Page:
In the early 2000s the arrival of Canadian resort developers Intrawest has shook up the French ski market and re-defined the standards of high-altitude purpose-built resorts with Arc 1950 (in Les Arcs), bringing a touch of North American flair and hospitality. Many of the ugly ducklings of old are now being overhauled, either by removing eyesores and building new chalet-friendly suburbs, as in the case of Les Menuires, or, like in Alpe d'Huez, disguising the concrete with sympathetic wood cladding. And some high-altitude purpose-built resorts, like La Rosiere, were well-planned right from the start and have always been attractive places in which to stay.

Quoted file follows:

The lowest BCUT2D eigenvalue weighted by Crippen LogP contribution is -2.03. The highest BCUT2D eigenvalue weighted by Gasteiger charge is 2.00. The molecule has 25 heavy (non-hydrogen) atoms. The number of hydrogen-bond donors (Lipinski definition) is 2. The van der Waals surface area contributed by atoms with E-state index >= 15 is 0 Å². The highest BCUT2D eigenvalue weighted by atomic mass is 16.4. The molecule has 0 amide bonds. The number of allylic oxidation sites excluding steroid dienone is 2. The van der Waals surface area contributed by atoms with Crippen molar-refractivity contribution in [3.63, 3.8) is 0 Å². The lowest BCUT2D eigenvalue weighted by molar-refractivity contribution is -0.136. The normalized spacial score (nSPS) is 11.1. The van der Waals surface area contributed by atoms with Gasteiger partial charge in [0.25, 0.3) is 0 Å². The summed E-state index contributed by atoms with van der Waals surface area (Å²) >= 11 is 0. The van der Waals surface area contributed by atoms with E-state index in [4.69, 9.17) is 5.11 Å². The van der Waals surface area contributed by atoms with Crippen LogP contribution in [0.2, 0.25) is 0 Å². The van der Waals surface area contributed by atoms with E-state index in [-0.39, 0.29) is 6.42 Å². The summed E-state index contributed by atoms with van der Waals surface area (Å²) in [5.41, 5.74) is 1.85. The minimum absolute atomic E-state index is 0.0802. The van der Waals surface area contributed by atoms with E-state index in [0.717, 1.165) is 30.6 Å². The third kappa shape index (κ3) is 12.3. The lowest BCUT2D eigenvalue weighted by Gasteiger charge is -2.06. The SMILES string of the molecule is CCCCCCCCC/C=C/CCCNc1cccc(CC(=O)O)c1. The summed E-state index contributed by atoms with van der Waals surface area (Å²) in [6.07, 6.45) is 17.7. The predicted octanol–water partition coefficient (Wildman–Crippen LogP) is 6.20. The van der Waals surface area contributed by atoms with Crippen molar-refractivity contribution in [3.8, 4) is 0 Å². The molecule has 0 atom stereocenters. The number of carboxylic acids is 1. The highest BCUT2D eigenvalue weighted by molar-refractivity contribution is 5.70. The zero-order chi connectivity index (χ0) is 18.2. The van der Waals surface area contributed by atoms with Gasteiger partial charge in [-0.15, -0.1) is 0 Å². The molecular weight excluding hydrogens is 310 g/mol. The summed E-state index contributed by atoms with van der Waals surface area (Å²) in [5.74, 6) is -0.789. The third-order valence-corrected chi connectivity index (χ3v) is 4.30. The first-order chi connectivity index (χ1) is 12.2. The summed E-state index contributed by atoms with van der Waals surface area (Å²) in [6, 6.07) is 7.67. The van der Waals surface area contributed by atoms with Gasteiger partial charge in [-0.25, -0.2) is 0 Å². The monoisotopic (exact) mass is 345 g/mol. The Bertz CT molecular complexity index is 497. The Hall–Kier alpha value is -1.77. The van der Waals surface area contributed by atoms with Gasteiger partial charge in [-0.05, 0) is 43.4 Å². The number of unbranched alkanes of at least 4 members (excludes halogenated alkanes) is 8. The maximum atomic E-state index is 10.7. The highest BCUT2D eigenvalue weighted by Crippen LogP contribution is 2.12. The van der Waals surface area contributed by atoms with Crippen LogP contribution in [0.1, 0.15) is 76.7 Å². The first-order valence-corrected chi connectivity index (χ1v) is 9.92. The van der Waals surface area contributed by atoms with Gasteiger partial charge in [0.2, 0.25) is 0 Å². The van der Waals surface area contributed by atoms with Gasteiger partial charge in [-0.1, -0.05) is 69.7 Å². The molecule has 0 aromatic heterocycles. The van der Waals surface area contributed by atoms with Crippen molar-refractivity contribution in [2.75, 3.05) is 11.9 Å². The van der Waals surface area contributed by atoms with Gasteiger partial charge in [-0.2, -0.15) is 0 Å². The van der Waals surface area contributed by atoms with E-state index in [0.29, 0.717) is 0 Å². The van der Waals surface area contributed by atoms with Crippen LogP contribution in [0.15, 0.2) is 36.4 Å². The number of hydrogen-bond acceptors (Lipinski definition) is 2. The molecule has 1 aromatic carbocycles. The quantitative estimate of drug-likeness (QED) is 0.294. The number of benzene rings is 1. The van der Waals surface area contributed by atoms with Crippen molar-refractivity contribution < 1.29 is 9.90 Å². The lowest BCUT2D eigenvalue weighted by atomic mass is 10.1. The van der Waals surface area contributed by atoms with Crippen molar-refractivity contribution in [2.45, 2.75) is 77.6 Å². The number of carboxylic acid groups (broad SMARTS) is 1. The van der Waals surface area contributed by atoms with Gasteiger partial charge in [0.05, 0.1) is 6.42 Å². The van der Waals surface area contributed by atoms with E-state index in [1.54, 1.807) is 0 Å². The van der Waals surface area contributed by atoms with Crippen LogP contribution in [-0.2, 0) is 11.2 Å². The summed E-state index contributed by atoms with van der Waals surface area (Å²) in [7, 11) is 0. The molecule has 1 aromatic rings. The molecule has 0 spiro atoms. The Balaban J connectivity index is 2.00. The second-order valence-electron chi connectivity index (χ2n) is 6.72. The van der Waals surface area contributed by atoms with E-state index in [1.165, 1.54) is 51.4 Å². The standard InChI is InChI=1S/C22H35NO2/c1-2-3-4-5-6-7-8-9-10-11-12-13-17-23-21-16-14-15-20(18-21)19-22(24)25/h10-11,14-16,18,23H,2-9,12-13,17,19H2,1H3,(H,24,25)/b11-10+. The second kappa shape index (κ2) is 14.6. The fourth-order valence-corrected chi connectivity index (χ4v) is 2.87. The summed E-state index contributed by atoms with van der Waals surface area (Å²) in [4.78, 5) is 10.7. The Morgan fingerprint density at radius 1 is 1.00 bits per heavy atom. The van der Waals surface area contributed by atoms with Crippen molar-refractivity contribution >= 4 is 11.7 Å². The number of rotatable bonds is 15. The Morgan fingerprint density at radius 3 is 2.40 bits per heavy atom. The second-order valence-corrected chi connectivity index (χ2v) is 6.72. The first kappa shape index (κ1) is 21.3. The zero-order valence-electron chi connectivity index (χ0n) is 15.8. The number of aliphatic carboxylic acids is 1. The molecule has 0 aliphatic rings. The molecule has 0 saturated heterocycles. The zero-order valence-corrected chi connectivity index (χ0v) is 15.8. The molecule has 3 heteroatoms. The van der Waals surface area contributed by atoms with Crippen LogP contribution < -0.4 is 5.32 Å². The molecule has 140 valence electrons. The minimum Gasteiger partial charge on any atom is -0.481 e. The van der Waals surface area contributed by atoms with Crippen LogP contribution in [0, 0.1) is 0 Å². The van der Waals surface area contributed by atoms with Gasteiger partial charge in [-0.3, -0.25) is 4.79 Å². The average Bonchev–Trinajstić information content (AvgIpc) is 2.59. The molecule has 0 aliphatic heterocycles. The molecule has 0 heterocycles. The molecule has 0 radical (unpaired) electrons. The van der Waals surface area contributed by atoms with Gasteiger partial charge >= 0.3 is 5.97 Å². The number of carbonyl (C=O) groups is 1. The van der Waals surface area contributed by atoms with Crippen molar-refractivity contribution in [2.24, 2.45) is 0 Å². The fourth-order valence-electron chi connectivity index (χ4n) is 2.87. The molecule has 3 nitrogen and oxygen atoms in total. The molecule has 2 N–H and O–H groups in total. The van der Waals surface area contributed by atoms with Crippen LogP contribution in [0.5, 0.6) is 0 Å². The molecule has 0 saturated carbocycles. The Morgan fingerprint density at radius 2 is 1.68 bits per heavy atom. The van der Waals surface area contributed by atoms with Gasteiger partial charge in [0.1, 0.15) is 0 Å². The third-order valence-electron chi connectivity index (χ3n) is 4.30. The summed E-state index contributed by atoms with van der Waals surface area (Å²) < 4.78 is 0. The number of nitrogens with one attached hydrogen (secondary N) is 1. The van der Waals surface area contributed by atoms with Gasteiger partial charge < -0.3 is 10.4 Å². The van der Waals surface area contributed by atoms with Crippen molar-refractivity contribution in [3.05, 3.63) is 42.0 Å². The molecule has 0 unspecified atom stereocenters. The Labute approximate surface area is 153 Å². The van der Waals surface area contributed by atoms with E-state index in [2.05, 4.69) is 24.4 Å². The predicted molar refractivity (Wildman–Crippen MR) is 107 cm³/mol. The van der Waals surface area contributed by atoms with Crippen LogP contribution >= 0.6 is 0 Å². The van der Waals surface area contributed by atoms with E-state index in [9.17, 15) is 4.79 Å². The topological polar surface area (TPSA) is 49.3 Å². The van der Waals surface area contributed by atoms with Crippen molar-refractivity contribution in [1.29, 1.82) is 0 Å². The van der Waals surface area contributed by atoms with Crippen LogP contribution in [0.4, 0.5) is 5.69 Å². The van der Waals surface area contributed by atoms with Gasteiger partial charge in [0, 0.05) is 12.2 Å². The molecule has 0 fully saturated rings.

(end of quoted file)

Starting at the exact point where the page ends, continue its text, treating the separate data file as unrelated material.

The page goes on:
Mountain Restaurants and après-ski
Lunch on the mountain in France, is hugely variable in price and quality. The huge resorts tend to have huge self-service cafe's which often resemble motorway service stations but with more alcoholic drink options. The plat du jour can be good value: otherwise stick to basics that can either be cooked quickly (like steak frites) or re-heated.
Smaller waiter-served restaurants offer a much more enjoyable experience, but prices are noticably higher. Megeve is commonly reckoned to have the best ones in all of France; Courchevel probably has the most expensive.
Apres ski is also variable. The biggest party resorts are probably Chamonix, Val d'Isère and Les Deux Alpes.
Ski Schools, instructors and mountain guides